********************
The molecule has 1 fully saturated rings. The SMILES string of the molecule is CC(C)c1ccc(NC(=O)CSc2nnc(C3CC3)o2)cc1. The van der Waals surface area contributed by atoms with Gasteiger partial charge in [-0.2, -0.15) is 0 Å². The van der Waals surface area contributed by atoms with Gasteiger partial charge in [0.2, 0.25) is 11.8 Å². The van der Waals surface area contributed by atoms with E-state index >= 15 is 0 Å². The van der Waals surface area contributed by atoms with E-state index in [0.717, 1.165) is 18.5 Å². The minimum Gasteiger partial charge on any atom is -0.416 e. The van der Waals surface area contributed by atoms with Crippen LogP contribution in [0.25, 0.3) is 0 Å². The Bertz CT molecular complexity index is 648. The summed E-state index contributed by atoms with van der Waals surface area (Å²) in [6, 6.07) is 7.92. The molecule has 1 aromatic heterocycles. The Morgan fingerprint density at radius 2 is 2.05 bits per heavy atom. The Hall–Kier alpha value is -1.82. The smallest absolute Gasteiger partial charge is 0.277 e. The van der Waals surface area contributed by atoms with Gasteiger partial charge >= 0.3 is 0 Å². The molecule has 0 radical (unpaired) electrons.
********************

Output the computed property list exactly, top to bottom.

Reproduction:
The molecule has 1 fully saturated rings. The SMILES string of the molecule is CC(C)c1ccc(NC(=O)CSc2nnc(C3CC3)o2)cc1. The van der Waals surface area contributed by atoms with Gasteiger partial charge in [-0.2, -0.15) is 0 Å². The van der Waals surface area contributed by atoms with Gasteiger partial charge in [0.2, 0.25) is 11.8 Å². The van der Waals surface area contributed by atoms with E-state index >= 15 is 0 Å². The van der Waals surface area contributed by atoms with E-state index in [0.717, 1.165) is 18.5 Å². The minimum Gasteiger partial charge on any atom is -0.416 e. The van der Waals surface area contributed by atoms with Crippen LogP contribution in [0.25, 0.3) is 0 Å². The Bertz CT molecular complexity index is 648. The summed E-state index contributed by atoms with van der Waals surface area (Å²) in [6, 6.07) is 7.92. The molecule has 1 aromatic heterocycles. The Morgan fingerprint density at radius 2 is 2.05 bits per heavy atom. The Hall–Kier alpha value is -1.82. The smallest absolute Gasteiger partial charge is 0.277 e. The van der Waals surface area contributed by atoms with Gasteiger partial charge >= 0.3 is 0 Å². The molecule has 0 radical (unpaired) electrons.